To share the information in this article, with individuals who learn through watching and listening, I am creating a video presentation of the article. To listen to and watch the video presentation, you may click on this link: Rotator Cuff Tears, Physical Therapy, Strategies – You May not Need Surgery Video Presentation
Hello and welcome back to Second Chance to Live. I am happy to have you around my table. On May 24, 2017 I wrote this article, Continuing to Train in Martial Arts with Rotator Cuff Tears — Don’t Give Up on Your Goals.
Through my Process I discovered that No Surgery was required to repair the rotator cuff tears of my infrapsinatus, supraspinatus and subscapularis.
Below is an Account of my Process
Examination of my Left Shoulder by my Primary Care Physician
In lieu of the pain in my left shoulder, I set up and attended an appointment with my primary care physician, who is also a sports medicine Dr. Upon being examined my Dr. told me that I would have to have surgery to repair the rotator cuff tears. He ordered X-Rays and an MRI. I had the X-Rays done that day and waited to have the MRI scheduled.
The news and what having surgery would entail and the needed rehabilitation process post surgery put fear in me.
Different Types MRI Machines — Regular MRI, Wide Bore MRI, and Open MRI
After the MRI was scheduled I went to have the MRI done, however, the regular MRI was too confining. At this appointment I found out that there was an alternative to that MRI tube — a wide bore MRI. After the wide bore MRI was scheduled, and I went to have the MRI done, I still found the wide bore MRI to be too confining. I then found out that there was another alternative, an Open MRI. I was scheduled to have the Open MRI and was instructed to have my primary care physican prescribe a medication to help me relax during the MRI.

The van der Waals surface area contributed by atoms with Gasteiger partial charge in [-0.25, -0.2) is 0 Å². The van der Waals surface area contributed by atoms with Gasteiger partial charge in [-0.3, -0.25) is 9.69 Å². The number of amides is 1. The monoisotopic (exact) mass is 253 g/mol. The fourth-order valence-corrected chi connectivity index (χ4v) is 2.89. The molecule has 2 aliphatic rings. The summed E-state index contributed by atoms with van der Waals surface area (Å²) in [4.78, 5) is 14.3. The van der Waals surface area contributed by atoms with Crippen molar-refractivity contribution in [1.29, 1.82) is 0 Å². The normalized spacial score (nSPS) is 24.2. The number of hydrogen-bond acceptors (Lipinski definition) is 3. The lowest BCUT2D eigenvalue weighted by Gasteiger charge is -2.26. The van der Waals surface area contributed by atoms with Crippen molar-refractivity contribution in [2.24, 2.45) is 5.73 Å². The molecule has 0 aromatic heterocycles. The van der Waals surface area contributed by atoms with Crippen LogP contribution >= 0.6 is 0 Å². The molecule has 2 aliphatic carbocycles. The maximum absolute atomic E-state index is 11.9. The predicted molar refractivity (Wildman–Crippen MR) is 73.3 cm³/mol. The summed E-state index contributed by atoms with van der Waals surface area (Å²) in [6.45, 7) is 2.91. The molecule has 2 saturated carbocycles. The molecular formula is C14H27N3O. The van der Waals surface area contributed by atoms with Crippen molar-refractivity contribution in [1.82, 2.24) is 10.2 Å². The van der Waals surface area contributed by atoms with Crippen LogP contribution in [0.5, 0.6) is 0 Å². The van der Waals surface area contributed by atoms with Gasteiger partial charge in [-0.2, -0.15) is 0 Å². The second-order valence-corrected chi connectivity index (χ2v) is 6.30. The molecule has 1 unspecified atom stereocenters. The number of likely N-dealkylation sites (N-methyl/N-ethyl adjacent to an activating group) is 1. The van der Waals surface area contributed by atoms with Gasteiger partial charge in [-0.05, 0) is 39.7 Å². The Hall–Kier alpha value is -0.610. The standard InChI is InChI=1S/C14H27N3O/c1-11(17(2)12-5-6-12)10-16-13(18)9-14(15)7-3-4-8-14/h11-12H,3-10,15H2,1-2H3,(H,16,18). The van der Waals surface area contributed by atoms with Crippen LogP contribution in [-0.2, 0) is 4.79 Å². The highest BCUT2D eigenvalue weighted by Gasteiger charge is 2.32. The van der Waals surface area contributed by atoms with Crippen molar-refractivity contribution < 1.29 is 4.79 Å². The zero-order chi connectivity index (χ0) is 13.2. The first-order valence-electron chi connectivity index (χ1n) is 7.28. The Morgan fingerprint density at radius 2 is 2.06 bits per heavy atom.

Suggestion if you are Claustrophobic
If you have any difficulty having MRI’s, due to being claustrobic, I would recommend an Open MRI. The Open MRI has openings to the right and left of your head, which you can see profierally after being moved into the Open MRI. I would also suggest that you aak your primary care physician to prescribe a medication that will help you relax during the time in the MRI. My shoulder MRI took between 25 and 30 minutes and I did not feel claustrophic in the Open MRI.
Results of the Open MRI on my Left Shoulder
After having the MRI I got the report that showed I had tears in my infraspinatus, my supraspinatus, and my subscapularis. The report reinforced my fears, but I am glad that I did not give up on the possibility that I would not have to have surgery. I decided to visit a physical therapist that I had seen in 2009 for meniscus tears in one of my knees. During the appointment, the physical therapist had me move my left arm in the various range of motions and tested my shoulder strength.
No Surgery on my Left Shoulder Required
After seeing my range of motion and testing my shoulder strength, he told me I would not have to have surgery. Hearing the news greatly encouraged me. I was so happy and relieved to know that I would not have to undergo surgery to repair the rotator cuff tears. The physical therapist gave me some exercises to begin at home. I set up another appointment and over the past 3 weeks, my shoulder has strengthened and I am on the mend.
Suggestion and Hope — You May Not Need Surgery to Repair Your Rotator Cuff Tears
Please see a physical therapist before you undergo any surgery to repair your rotator cuffs tears.
In the event that you have been told that you need to have surgery to repair rotator cuff tears and you have had an MRI, I have a suggestion.
Consult with a physical therapist and ask them to test your range of motion and the strength of your affected shoulder. If you have a good range of motion and strength in your shoulder, you may not need surgery. Working with a physical therapist will help to reduce inflamation, strengthen your shoulder and improve your range of motion.
Past Experience with Dr.’s and Orthopedic Surgeons told me that I Needed to Have Surgery
My primary care physician, after the initial examination, said I had to have surgery, otherwise, I would lose function of some muscles in my left arm. What he declared put fear in me and was simply not true.
My experience has been that Dr.’s and Orthopedic surgeons seem to want to push me into surgery.
I am so glad that I consulted with the physical therapist that I consulted with and saw for a period of time in 2009.
My Experience with Meniscus Tear in my Right Knee in 2009